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Demonstrators march during an anti-war protest October 25, 2003 in Washington, DC. Thousands of demonstrators called for the end of U.S. military action in Iraq and to bring the troops home. (Photo by Alex Wong/Getty Images)

Demonstrators march during an anti-war protest October 25, 2003 in Washington, DC. Thousands of demonstrators called for the end of U.S. military action in Iraq and to bring the troops home. (Photo by Alex Wong/Getty Images)

The Endless War to Preserve American Primacy

Unable to achieve victory abroad, the United States has been battered by an accumulation of crises at home. The two are related.

Andrew Bacevich

 by the Boston Globe

For nearly two decades now, the United States has been waging a war to preserve American primacy. That’s not the official name, of course, but that describes the war’s actual, if unacknowledged, purpose. Much depends on how the incoming Biden administration appraises thewar’s prospects. The fate of his presidency may well turn on Biden’s willingness to expedite the war’s long overdue termination.

During the heady days following the collapse of communism, American political elites had delighted in preening about the singular status of the United States as sole superpower and indispensable nation. That the United States was history’s locomotive, with the rest of humankind dutifully trailing behind in the caboose, was taken as given. During the 1990s, the way ahead appeared clear.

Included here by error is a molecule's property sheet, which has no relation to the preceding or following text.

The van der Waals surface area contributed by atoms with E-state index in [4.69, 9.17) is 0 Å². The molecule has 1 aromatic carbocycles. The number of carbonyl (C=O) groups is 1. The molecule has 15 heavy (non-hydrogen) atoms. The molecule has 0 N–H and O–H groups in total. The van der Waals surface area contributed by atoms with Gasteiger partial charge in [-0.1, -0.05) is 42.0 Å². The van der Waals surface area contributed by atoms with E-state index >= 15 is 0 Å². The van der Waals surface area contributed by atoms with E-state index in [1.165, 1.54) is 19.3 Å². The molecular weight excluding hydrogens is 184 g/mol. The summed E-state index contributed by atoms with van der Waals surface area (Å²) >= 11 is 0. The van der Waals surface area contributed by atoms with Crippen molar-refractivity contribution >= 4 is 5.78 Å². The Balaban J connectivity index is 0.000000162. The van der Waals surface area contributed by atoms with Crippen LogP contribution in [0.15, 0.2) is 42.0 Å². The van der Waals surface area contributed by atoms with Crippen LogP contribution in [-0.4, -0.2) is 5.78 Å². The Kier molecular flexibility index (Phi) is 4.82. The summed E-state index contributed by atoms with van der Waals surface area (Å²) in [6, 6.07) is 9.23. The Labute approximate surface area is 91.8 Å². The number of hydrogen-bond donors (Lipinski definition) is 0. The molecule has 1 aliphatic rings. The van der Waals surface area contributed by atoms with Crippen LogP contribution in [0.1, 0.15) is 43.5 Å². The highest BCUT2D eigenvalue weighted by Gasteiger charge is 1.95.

When the terrorist attacks of 9/11 blew a hole in claims of American primacy, President George W. Bush immediately opted for war as the means to revive them. Pursued ever since in various venues and employing varied approaches, the subsequent military effort has met with little success.

As early as 2009, when President Barack Obama inherited the war to preserve American primacy, it had become apparent that the United States lacked the wherewithal to fulfill Bush’s ambitious Freedom Agenda, which he described as “the spread of freedom as the great alternative to the terrorists’ ideology of hatred.” But calling off the war and thereby abandoning the conceit of America as sole superpower required more political courage than Obama was able to muster. So the war dragged on.

In 2016, denouncing the entire effort as misguided helped Donald Trump win the presidency. Yet far from terminating the war once in office, Trump merely rendered it inexplicable. Trump had promised to put “America First.” Instead, his erratic behavior gave the world “America the Capricious.” All but rudderless, the war proceeded of its own accord.

Just weeks from now, President-elect Joe Biden will become the fourth engineer to put his hand on the throttle with expectations of getting history back on track. From the day he takes office, Biden will confront a host of pressing challenges. Let me suggest that ending the war to preserve American primacy should figure as a priority.

Reduced to its essentials, the choice at hand is stark: Either restore some overarching sense of purpose to continuing US military efforts in Afghanistan, Iraq, and other active theaters of war throughout the Middle East and Africa; or admit failure and bring the troops home.

There is today no chance that the war to preserve American primacy will achieve any of the myriad objectives offered up since 2001 to justify its perpetuation.